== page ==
Meet the Actor: Giovanni Adams plays lead character Frederick Douglass in “Mount Misery”
Q: How did you get involved with the project?
Adams: So, Cutting Ball has this really amazing play and they're looking to cast the role of Fred, open to the idea of bringing someone up from Los Angeles. Becca Wolff, a good friend who I've worked with in LA and is now directing and teaching out of San Francisco, has an ear to the ground and puts my name in the hat and of course I jump at the opportunity to read for the role. The only hiccup was that auditions were that same week in San Fran! I put myself on-tape totally thinking I'd botched the whole thing, honestly–theatre is best experienced and I was self-conscious about not having an actual human being in front of me. Needless to say, I was shocked a couple days later when I got the email letting me know Rob and Andrew wanted me come up be a part of the world premiere production.
Q: What is it that you like about working on a new play?
A: There's this guy who instagrams crazy photos atop downtown Los Angeles buildings, apparently for the fun of it…working on a new play is kind of like that…there's a thrill factor walking into a room of strangers and quickly letting your walls come down, getting vulnerable and maybe even knocked around a bit to tell a good story. I've been a part of several world premiere casts and the thing is you never really know what the play is even about until it’s up in front of an audience. And that’s the thrill and the joy of theatre.
Q: Can you tell us about your character? What is the trait in your character that you admire most and why?
A: I’m playing Frederick Douglass, perhaps one of the most influential men in the history of our country who began his life as a slave in Maryland. Fred, as Andrew has imagined him, to me has a passion for ideas and a love of language. He's a thinker and always seems to be making connections in his head. He's willing to learn from teachers whose intentions are not entirely noble, but at the same time he's struggling to connect the promise of BIG words like "FREEDOM" with his experience–in his head, his heart and his body. He knows that words have the power to set him free to the extent they become real. Fred is nobody's fool.
Q: Why do you think it is important that we produce this play today? How do you think it will resonate with a contemporary audience?
A: I think the idea of a play with Donald Rumsfeld and Frederick Douglass is brilliant! I think they represent two different American experiences that collide but are never quite in step…and I don't believe it's entirely a RED vs BLUE state scenario. Living in America is a privilege that some Americans get to enjoy more than others, yes, but a privilege nonetheless. And there's a lot of ugly stuff that goes on behind the scenes and it affects some of us in a real way. Can you be black and witness the tragic lives of Trayvon Martin, Michael Brown, Eric Gardner and now Walter Scott and not have a few questions to ask? Can you be American? There are ugly things that go on behind the scenes everyday and we could honestly turn a blind eye due to privilege, but Fred says, "I wish to see it."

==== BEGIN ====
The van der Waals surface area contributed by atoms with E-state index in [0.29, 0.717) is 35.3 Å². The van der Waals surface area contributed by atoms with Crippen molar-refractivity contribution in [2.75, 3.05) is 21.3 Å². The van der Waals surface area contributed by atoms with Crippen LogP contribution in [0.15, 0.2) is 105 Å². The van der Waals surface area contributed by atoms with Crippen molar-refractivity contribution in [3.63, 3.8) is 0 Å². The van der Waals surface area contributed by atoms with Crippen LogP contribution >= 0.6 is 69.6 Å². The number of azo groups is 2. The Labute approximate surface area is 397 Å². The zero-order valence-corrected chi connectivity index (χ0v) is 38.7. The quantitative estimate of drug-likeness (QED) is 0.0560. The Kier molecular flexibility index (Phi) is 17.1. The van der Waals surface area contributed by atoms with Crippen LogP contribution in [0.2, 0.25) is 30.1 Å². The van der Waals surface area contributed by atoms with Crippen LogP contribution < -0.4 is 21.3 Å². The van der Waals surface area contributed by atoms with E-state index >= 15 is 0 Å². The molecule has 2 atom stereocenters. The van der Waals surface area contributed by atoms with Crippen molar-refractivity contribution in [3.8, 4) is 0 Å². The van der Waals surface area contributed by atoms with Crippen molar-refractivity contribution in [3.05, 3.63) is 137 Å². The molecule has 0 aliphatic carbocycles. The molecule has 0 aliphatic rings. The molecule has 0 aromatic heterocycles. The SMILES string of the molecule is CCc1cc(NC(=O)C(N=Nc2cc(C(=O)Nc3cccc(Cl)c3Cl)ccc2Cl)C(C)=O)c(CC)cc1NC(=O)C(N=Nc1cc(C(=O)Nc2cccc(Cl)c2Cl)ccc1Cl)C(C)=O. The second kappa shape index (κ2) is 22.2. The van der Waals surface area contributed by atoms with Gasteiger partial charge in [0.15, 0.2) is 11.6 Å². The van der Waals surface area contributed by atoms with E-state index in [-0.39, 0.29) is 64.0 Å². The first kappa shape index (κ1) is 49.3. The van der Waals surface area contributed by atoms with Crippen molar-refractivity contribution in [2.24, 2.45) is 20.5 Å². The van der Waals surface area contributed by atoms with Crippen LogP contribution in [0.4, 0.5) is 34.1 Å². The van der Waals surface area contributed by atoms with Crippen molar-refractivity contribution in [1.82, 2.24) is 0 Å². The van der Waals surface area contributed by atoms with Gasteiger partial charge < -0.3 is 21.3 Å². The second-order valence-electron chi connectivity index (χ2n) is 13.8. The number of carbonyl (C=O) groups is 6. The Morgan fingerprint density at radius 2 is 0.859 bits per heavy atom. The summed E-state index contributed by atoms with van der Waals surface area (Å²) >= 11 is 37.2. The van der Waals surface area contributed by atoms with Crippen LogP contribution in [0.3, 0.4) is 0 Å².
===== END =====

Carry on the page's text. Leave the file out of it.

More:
Q: Can you give us one quote from the play that you like particularly?
A: Don says to Fred, "Freedom requires work. Now get cracking."
Giovanni Adams Biography:
Giovanni Adams is a member of Rogue Machine Theatre Company. He recently appeared in Amerkya (Work in Progress) w/ Critical Mass Performance Group and The Recommendation at IAMA Theatre Company. He was cast in two world premieres, Sunny Afternoon at Gangbusters Theatre Company and the LA Drama Critics Circle award winning and Ovation nominated One Night in Miami at Rogue Machine. Stage credits: Bela Lugosi's Dead (IAMA), Miss Julie and King Lear (Yale Repertory). Film/TV credits: Fatal Instinct, Nina, Criminal Minds, Zach Stone is Gonna Be Famous, Grey's Anatomy, Gary UnMarried and the leading role of Hustle in Hustle vs. Heartache. Giovanni was born in Jackson, MS and received his BA from Yale University.
Posted April 14, 2015